In recent news, Erik Killmonger, the breakout villain from Marvel’s Black Panther film, is set to star in his own comic mini-series written by Bryan Edward Hill (Detective Comics, The Wild Storm: Michael Cray) and pencilled by Juan Ferreyra (Green Arrow). According to the writer, the premise will be a sort of origin story that leads to what we see from Michael B. Jordan’s character in the film. Predictably, the character in the movie differs from the character’s iteration in the original comics, but what makes Killmonger so fascinating is the changes he experiences in the transition from page to screen.
Killmonger was given a new kind of backstory and motivation for the film, and audiences latched onto his villainous ambitions to take over Wakanda for a global revolution. Killmonger’s plan in the comics just stopped at taking over Wakanda. However, he not only provides a powerful foundation in his silver screen counterpart but also the thematic core of the Black Panther mythos. He also gets points for brandishing a spiked whip and having a pet Jaguar named Preyy. (Comics are weird.)
Obviously, the gap in popularity between the movie and comic Killmongers is vast. Their differences might be incompatible with one another, but interpreting them can offer us more insight into what Black Panther represents and what he can teach us about the world. Now let’s dive into the world of Wakanda to see what this villain is all about.
Let’s start with the Killmonger from comicsdom. He first appeared in one of T’Challa’s oldest and most prominent stories, “Panther’s Rage.” It was a thirteen-part epic written by Don McGregor and drawn by Rick Buckler and Billy Graham within the pages of Jungle Action (which is unfortunate for such a title). It established the Black Panther and his world in a story of war with dense prose and beautifully complex layouts. While it was not the Afro-futurist utopia we know today, the Wakanda of 1973-1975 was still an advanced country that focused on its mystical elements and embraced a tribal aesthetic.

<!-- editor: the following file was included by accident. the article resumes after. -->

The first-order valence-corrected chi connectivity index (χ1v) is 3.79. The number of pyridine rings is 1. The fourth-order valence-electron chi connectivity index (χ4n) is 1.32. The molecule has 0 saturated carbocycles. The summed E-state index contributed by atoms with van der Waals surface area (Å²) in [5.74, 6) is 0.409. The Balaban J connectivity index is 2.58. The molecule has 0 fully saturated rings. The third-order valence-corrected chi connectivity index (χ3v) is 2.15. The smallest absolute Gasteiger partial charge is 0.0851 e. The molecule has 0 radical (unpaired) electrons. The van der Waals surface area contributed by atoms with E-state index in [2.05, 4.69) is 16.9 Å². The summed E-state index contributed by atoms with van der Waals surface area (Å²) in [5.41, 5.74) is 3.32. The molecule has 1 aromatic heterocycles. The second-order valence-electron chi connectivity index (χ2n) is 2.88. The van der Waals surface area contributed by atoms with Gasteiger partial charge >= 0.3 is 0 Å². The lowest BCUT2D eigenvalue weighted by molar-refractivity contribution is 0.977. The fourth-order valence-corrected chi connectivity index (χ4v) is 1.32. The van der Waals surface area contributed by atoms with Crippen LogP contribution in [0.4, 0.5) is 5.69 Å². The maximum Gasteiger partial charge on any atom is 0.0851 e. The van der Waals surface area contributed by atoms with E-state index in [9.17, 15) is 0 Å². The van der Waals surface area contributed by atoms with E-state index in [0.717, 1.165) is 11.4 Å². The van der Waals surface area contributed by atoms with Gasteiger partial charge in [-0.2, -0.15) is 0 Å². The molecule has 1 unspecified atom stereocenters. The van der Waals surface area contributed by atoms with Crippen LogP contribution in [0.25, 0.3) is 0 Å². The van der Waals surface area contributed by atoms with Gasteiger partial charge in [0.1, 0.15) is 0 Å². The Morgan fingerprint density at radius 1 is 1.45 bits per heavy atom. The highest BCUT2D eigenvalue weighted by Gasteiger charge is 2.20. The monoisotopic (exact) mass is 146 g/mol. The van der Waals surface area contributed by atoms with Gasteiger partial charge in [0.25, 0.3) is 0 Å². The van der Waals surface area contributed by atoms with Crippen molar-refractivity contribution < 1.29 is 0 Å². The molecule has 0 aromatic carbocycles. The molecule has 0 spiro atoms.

In this story, T’Challa returns to his home country after adventuring in America with the Avengers, but he comes to a place wrecked by violence from a revolting army led by the monstrous Killmonger. He confronts this foe but gets roundly defeated, igniting a decades-old rivalry. What made Killmonger stand out was not just his power of the main character or his cool pet cat-monster, but his quest to just make Wakanda a better place.
You see, Killmonger was merely a citizen of his beloved home until the supersonic Ulysses Klaue attacked in a storyline that happened in Stan Lee and Jack Kirby’s Fantastic Four #52-53. During that attack, Killmonger was captured and forced into slavery in America, sparking a hatred against what he saw as a weak king exposing his country to foreign heroes. In his battle against the monarchy, he enlists and commiserates with fellow outcasts like the snake charmer Venomm and the death-like Baron Macabre. Not only was Erik born and raised in Wakanda, but he was also a team player.
The foundation of this Killmonger’s character is the idea of national identity, and a very violent-minded one at that. He believes in keeping Wakanda’s borders closed so it can empower itself. In the pages of the comics, he does not believe in a better world, just a better nation.He embraces more war-like traditions while breaking sacred taboos like raising the dead, teaming-up with terrorists, and enlisting dinosaurs (DINOSAURS!) to serve as beasts of burden. Nothing matters except making Wakanda great again. This ideology only makes it more ironic that he is beaten by the push of a single child, traumatized and sick of war and violence, over a mountainside.